Saturday, February 13, 2010

Great Backyard Bird Count

This weekend is the Great Backyard Bird Count, an event sponsored by Cornell Lab of Ornithology and the Audubon Society. Participants are asked to take 15 minutes or more any day from Feb. 12 - 14 and observe what species of birds are in your garden (or whatever location you choose). You submit your report to them online and they use the data to study where the birds are located, migration patterns, etc. It is easy, fun and really only takes a few minutes to submit the report. There is still a day left if you haven't done it yet!

I took about 40 minutes this morning and observed birds from every window in the house and walked around the garden for about 15 minutes. In all, I observed the following birds:

Sparrow (not sure what kind!) - 21
Goldfinch - 12
House Finch - 7
Tufted Titmouse - 4
Dark Eyed Junco - 4
Mourning Dove - 4
Robin - 3
Carolina Chickadee - 2
Mockingbird - 2
Cardinal - 1

That is a total of 60 birds and 10 different species. I also saw a new bird this year, the dark-eyed Junco. Thanks to fellow bloggers, they helped me identify it.

It was a beautiful sunny day for bird watching and a tad warmer. The "S" word is in the forecast for tomorrow!

Text and photos by Phillip Oliver, Dirt Therapy

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12 comments:

Lisa at Greenbow said...

A nice selection of backyard birds here Phil. Some people call Juncos "snowbirds" because they migrate south when the snow starts to fly. The are from way up north.

Randy Emmitt said...

Phillip,

Are you sure you didn't ID the Song Sparrows incorrectly? Usually at best you see one or two at a time sometimes three. The bird you didn't list could be in much bigger numbers it is the White-throated Sparrow.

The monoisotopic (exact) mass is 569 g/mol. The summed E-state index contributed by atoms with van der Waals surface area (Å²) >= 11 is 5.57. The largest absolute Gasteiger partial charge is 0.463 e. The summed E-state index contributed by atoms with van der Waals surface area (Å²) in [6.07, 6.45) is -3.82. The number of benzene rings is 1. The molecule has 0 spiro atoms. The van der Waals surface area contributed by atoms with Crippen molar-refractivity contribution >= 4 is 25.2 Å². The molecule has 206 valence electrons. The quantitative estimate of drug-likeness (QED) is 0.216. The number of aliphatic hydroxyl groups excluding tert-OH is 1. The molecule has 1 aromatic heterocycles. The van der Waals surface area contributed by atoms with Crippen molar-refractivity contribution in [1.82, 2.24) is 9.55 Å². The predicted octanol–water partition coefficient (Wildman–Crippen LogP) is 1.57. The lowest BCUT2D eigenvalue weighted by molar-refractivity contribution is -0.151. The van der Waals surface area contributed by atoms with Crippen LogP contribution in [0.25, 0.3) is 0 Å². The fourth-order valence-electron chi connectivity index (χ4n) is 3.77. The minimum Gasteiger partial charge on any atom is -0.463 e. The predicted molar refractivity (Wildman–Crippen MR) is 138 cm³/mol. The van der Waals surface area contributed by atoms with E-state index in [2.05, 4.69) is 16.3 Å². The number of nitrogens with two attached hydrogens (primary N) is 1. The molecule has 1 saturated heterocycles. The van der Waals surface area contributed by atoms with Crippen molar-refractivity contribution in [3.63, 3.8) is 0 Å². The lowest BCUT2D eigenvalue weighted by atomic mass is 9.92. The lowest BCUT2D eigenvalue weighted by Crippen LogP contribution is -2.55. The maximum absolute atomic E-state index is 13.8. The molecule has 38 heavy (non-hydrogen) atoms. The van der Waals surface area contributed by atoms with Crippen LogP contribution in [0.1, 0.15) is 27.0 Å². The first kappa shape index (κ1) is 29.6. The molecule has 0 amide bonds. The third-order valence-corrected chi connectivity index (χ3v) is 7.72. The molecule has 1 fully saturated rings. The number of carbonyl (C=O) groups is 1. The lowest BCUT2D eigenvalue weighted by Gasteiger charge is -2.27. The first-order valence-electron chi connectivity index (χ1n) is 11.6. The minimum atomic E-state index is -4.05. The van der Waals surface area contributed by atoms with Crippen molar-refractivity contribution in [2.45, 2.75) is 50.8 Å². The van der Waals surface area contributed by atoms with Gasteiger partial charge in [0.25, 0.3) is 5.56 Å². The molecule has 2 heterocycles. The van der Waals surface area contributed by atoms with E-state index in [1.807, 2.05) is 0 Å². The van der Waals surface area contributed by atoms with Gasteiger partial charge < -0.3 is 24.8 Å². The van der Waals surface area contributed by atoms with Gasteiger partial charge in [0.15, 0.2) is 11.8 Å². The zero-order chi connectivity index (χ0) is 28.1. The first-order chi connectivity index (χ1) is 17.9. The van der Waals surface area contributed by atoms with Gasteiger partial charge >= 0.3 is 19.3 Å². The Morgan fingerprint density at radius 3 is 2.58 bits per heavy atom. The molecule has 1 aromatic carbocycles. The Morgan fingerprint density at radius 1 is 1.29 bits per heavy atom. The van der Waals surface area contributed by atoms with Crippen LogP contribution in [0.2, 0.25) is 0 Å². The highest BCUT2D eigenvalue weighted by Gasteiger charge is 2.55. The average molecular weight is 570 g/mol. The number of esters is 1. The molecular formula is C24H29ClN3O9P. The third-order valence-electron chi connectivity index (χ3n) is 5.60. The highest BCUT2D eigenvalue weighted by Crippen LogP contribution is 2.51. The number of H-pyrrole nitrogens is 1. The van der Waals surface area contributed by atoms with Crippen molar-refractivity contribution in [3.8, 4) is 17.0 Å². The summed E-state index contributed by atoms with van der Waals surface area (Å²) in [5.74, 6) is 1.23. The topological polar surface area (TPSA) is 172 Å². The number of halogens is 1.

Here is a link to good photos of both sparrows http://rlephoto.blogspot.com/2009/12/birds-on-melt-down.html

Gail said...

I love the Junco~~It's been in my garden, too. gail

Phillip said...

Randy, I very well may have done that. The sparrows always confuse me, there are so many different ones and they look similar.

Annie in Austin said...

I've been jotting them down here, too, but they appear in small numbers - you had a lot!

The website says Monday is also included so I have a couple more chances. We have many birds in common, Phillip. One seasonal visitor I got to count today was the cedar waxwing. Luckily none of mine were sparrows, because they look awfully alike to me!

Annie at the Transplantable Rose

Aerelonian said...

No - anything but the S word. I wish it would all just go away. Or be warm. Then I'd be alright with it. interesting but useless link below:

http://www.livescience.com/strangenews/water-freeze-heat-100211.html

I really love garden birds. We had some goods sized trees around my old home. They were always filled with birds and on nice nights I'd leave the bedroom window open and wake up to their songs in the morning. I also liked seeing goldfinches on sunflower heads.

We also had a small water garden and had several visits from blue herons. Sparrow hawks would also frequented the area and would sit on the deck railing with their prey.

I didn't realize how many varieties of sparrows there were until recently. I find them difficult to identify as well. I can usually pick up subtle differences but apparently not with sparrows.

One of the oddest things I've seen is a king fisher. I tend to see them about once a year.

Catherine@AGardenerinProgress said...

You had a good variety. It's interesting to see that the Juncos aren't common there. They are here year round, and usually lots of them visit together. Sparrows are a hard one for me to id a lot of the time, it seems like their differences are so subtle.

Kyna said...

It's funny that you mention te dark-eyed junco. We just saw our first ones yesterday when it snowed really big here in NC :D We had to run to our bird book to identify it. Cute little bird, had a different sort of personality. It sure enjoyed the seed we scattered on top of the snow :D

tina said...

This is the first year I'm participating too. It's actually easier than I thought. We'll see how it goes logging it in. You saw a lot of birds in your garden. They must be most happy.

compost in my shoe said...

Just noticed since the snow storm that the Cedar Waxwings are back eating every Palmetto seed in sight!!!

Wayne said...

You have a lot more birds then we do for this time of year.

CE Webster said...

Nice bird count--I didn't have that much luck here! 24 inches of snow and I only saw about 15 birds.